Breslau was also an orthodox and pious Roman Catholic city and a center of opposition to the Hussite movement in Bohemia. Anti-Jewish feeling was likewise strong. The Jews were expelled in 1319, 1349, and 1360. The fanatic Franciscan John of Capistrano preached there in 1453, accusing the Jews of desecrating the Host. As a result of the ensuing riots, forty-one Jews were burned at the stake and the rest expelled again. An imperial privilege was given to Breslau in the latter part of the fifteenth century permitting the city to exclude all Jews except those visiting the fairs, a ban that stayed in force until the eighteenth century—though the Schutzjuden, or “protected Jews,” got around the prohibition.

This is the climate which is reflected in the Jekuthiel document. Despite the garbled section, the meaning seems clear. Jekuthiel, called Kussiel by the Christians, had favored status under the neighboring Polish king. Accused by the city of Breslau of some misdeed, or perhaps prohibited by the municipality from doing business, he had counterattacked and had in turn made accusations against the city fathers. This document “to keep the peace,” as stated by the subtitle, is the record of an accord between Kussiel and a representative of the municipality whereby he no longer holds a claim against the city, backed by his influence with the Polish king, in return for an understanding that he will be treated with equity and respond in kind.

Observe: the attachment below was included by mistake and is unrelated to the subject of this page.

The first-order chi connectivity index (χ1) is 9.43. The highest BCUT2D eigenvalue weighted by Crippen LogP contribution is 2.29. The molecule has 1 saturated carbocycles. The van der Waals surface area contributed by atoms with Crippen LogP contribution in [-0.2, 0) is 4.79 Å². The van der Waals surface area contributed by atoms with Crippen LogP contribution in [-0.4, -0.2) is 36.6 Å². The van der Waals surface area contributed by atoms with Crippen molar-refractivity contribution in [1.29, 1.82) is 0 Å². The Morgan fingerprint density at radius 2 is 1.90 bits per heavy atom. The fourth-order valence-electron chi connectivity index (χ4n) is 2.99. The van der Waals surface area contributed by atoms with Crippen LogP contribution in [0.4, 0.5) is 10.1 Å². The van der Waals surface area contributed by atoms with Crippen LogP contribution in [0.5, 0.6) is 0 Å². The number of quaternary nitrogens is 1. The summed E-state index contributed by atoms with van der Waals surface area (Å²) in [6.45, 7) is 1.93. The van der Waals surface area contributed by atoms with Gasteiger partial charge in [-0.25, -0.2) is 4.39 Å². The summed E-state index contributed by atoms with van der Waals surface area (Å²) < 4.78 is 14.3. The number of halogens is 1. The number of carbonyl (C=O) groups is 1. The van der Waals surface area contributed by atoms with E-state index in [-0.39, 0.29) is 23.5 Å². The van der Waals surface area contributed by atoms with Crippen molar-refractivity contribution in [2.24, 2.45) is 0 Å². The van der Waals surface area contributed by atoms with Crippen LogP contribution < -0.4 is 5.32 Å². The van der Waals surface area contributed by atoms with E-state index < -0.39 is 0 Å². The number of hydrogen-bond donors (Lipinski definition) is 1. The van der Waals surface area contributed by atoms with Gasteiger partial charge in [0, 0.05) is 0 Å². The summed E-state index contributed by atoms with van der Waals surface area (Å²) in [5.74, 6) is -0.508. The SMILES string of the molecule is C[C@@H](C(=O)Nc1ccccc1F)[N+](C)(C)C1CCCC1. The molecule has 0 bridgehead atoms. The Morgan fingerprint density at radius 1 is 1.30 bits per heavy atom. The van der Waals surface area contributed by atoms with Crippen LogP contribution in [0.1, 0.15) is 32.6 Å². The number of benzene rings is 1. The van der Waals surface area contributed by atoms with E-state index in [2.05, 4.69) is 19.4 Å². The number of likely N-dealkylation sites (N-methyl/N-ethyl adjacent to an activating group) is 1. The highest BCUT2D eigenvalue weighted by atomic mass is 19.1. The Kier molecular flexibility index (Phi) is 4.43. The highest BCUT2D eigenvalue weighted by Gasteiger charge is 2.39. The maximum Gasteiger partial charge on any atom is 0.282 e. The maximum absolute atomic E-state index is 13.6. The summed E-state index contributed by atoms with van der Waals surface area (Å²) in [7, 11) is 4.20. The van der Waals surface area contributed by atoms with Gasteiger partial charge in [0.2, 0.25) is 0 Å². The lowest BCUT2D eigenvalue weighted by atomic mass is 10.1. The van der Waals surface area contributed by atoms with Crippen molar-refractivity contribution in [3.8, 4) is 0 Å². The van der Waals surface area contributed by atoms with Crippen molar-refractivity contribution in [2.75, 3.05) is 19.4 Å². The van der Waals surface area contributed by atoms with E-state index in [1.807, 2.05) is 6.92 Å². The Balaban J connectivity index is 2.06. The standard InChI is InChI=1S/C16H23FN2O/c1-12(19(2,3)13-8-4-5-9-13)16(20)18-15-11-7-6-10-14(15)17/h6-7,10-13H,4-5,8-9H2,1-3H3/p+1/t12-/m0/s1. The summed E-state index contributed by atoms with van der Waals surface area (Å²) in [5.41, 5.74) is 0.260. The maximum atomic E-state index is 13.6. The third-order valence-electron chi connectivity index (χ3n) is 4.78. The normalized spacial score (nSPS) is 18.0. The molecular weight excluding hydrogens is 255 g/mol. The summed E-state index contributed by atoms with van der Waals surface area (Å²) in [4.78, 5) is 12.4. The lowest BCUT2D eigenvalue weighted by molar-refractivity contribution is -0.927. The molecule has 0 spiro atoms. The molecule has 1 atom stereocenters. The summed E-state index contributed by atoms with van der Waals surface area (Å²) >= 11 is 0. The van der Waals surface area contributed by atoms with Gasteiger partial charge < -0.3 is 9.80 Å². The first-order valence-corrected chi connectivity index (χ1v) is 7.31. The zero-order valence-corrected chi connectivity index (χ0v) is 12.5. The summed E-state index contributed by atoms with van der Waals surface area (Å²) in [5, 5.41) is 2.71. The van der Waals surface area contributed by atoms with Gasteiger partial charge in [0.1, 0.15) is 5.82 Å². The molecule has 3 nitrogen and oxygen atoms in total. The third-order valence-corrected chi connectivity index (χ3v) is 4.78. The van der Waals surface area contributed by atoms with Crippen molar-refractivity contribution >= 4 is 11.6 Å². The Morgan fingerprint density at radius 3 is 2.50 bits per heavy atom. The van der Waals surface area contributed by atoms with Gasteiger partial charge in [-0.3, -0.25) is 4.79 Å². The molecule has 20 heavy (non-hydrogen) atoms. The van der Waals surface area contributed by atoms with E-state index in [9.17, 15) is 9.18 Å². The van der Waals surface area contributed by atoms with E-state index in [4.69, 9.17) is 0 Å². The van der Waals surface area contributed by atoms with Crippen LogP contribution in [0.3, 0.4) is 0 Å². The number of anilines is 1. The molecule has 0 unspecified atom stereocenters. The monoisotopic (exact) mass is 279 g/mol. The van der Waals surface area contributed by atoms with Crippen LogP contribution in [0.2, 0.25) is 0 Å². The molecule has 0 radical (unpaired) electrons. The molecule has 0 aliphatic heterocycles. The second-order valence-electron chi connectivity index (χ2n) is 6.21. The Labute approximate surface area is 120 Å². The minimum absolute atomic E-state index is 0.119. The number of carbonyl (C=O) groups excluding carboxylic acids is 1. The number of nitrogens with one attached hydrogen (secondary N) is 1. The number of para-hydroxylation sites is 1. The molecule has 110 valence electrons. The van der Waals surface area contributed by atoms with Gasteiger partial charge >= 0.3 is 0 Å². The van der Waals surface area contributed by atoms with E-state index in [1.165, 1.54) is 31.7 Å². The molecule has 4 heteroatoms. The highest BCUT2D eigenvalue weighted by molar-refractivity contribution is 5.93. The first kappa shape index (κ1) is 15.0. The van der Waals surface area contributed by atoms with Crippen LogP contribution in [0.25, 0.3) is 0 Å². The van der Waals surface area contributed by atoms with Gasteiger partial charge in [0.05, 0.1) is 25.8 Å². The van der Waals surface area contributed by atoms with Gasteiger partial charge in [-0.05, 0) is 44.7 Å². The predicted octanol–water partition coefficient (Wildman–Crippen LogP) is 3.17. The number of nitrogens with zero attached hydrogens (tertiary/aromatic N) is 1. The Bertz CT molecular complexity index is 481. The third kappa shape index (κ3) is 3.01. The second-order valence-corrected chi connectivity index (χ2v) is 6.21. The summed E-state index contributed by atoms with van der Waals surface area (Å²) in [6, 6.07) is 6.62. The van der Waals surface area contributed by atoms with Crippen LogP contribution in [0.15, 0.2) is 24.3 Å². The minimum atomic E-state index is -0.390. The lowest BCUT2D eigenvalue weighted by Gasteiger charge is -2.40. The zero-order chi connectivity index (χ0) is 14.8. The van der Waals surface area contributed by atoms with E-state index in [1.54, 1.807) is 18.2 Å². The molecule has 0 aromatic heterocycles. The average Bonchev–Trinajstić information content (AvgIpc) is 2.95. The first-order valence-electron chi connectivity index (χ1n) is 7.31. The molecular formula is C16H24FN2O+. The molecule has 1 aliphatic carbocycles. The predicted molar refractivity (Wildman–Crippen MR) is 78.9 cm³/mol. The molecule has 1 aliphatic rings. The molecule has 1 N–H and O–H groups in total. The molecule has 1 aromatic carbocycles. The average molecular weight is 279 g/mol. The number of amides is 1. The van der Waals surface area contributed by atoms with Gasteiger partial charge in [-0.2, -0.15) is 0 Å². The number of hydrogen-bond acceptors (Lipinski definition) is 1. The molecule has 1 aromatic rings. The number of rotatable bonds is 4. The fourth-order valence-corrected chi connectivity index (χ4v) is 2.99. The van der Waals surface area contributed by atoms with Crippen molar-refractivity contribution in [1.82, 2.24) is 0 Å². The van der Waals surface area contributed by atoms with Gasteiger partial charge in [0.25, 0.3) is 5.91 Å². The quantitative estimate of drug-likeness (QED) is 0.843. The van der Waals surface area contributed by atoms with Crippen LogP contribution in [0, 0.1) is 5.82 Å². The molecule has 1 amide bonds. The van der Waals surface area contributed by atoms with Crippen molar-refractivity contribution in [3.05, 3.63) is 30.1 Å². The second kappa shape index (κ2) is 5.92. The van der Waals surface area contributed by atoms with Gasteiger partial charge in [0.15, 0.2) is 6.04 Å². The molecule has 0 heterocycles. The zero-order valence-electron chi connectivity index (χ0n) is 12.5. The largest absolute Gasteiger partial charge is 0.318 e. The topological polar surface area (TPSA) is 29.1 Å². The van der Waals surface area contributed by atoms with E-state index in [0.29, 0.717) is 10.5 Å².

The document is enlivened by the curious phrase that Kussiel affirmed his testimony, “swearing by his highest Jewish oath with fingers held upright toward the sun.” Such customs must have been common, for in a similar pledge made by a Jew a century earlier at Liechtenstein, Isaac of Vienna is recorded as swearing by his right eye. (We will never know whether Kussiel was one of the forty-one Jews burned eighteen years later.)


*Brann’s original Breslau number.

This translation is mainly based on Brann’s German text. In the Hebrew, the true name is given, Jekuthiel son of Bienush.

*Brann’s original Breslau number.

This translation is mainly based on Brann’s German text. In the Hebrew, the true name is given, Jekuthiel son of Bienush.

Location: Wroclaw City Archives, Document V 128.*

On the Wednesday before the Jewish Sunday Kussiel appeared and willingly affixed without force, swearing by his highest Jewish oath with fingers held upright toward the sun, concerning the accusation he had against the city [Breslau] and ourself, that the city and we all had to answer to and we had to excuse ourself before the king of Poland, his noblemen and advisors, where this had happened, and any other similar ecclesiastic and secular [persons], wherever he thought to harm us and further, never to accuse us of such things either secretly or publicly through him or his friends or anybody else, but only to do good, and he has agreed not to break this [accord] and . . . otherwise will be at loss of life and goods.

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Additional Information

ISBN
9780814344859
MARC Record
OCLC
1055142843
Launched on MUSE
2018-10-02
Open Access
Yes
Creative Commons
CC-BY-NC-SA